On Marie Kondo and Class Elections: Reevaluating Time Well Spent


by Sophie Lewis, Managing Editor

There’s a great deal to mourn with Newton’s lackluster first semester of the school year. Personally, I’m lamenting my inability to perfect my habit of eavesdropping (yes, I admitted it), one that has proved incredibly beneficial to my role as a student journalist: if I ever interviewed you for a Roar article over the past four years, thank you, and I probably reached out because of something I overheard you say in a crowded hallway or amidst the excited chatter before the start of class. At the same time, however, some of what I’ve overheard has painted a less-than-flattering image of the student body in my eyes.

Freshman year, class elections were a source of excitement, the first opportunity for members of the class of 2021 to make a name for themselves. In class one day, I remember listening in as one student made the case for their election bid: “Well,” they said, “I’m going to run because it would look great on my college application.”

I was shocked. I’d been a high schooler for less than a month, so how could my peers already be worried about college? That morning, I promised myself I would never get involved with something just for the sake of including it on a college application I wouldn’t start until years into the future. Come junior year, sticking to this promise became increasingly difficult with the daunting, high-stakes reality of college competition in full display at South, including a growing obsession with Naviance scattergrams.

But ever since pandemic-era disruptions became a normal part of life, I’ve been able to take stock in what matters most to me, let go of anything I was involved with for superficial reasons and try out new things that make me happy (I hope Marie Kondo would be proud). Through self-reflection, I’ve aimed to renew this promise to my freshman-year self.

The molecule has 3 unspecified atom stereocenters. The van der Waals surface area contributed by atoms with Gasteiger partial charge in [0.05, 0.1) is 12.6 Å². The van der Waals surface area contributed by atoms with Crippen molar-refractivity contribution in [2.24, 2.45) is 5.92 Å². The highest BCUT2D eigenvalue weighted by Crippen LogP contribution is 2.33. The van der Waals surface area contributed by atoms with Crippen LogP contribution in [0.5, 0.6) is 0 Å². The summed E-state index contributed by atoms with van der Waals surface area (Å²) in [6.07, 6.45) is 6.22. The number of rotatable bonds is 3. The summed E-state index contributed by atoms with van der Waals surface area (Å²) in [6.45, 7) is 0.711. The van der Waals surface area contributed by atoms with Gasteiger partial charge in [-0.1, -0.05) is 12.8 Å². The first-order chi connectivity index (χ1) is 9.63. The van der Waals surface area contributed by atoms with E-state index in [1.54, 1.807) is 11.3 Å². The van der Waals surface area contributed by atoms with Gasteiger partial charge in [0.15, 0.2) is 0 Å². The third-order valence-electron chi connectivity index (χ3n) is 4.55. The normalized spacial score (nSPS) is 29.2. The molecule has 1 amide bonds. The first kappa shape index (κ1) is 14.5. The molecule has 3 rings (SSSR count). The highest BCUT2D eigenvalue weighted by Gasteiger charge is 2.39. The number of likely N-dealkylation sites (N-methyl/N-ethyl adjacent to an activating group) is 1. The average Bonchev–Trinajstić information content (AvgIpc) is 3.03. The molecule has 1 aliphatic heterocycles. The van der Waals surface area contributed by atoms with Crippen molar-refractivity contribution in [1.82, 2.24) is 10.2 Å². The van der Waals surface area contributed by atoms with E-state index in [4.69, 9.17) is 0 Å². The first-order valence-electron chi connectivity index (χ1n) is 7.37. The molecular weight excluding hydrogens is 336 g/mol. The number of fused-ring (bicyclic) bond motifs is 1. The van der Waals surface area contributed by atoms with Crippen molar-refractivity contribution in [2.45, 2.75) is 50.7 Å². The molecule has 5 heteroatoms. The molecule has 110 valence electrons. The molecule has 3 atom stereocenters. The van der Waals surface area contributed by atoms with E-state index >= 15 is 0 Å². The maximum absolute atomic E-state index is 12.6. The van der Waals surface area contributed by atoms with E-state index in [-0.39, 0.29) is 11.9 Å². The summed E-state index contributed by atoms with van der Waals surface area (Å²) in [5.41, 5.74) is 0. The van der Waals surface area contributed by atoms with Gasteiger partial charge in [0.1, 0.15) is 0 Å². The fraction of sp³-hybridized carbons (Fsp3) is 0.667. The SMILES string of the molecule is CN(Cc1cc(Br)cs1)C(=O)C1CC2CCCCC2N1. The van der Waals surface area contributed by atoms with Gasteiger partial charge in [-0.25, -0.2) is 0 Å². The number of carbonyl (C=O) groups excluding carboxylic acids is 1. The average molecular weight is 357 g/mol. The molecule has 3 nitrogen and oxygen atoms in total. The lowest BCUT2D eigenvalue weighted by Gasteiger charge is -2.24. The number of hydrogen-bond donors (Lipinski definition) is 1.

In April, I wrote an iteration of this column about finding time for new hobbies over quarantine, and I’m proud to say that some of these have evolved into passions. After gym closures led me to invest in a new pair of sneakers and to adopt Coach Bennett of the Nike Run Club app as my personal trainer, I discovered a love for running. Whenever my brain took me spiraling into a place of fear and loneliness over the course of the pandemic, getting out into the chilly morning air was the perfect way to clear my head. There were no races to train for, but I settled into a running routine, the certainty of my shoes hitting against the pavement, joining the rhythm of my breath and of early-2000s Spotify pop tunes blasting in my ears, grounding me in a time where the plans around me changed by the minute. 

Come this fall, I was elated to find out that cross country was one of few extracurricular activities offered in-person at South. I gave myself the gift of spending two hours after school, fully disconnected from Zoom, with an incredible team who inspired me to never give up on myself. Each warm up, each lydiard, each workout, each meet helped me feel stronger and more confident in myself. 

Self care shouldn’t be newsworthy, but as someone used to a culture of comparison and competition, it was refreshing to choose a supportive environment for myself, welcomed by a  team that felt like a family, even though I just joined that year. Sure, I ran at meets each Saturday, but I found joy in laughing during warm-ups, cheering for my teammates, appreciating the beauty of fall in Massachusetts on incredible race courses, rather than hitting a particular mile time.  

This year, I’m missing out on a lot more than eavesdropping. My South career will feel incomplete without skipping the D block before break to sing Christmas and holiday carols around the school or kissing the Seasholes Auditorium stage to roaring applause on closing night of the musical. But my newfound sense of fulfilment has been an undeniable silver lining.

It’s an understatement to say that everything’s changed this year. Yet it’s felt freeing and restorative to realize that I can also change things about myself. To me, this meant reevaluating how I spent my time; to others, it might have been reconnecting with old friends or succumbing to boxed hair dye and Brad Mondo’s bangs tutorial. I’ve never tried ski racing before, but this winter, you can catch me joining the Alpine ski team.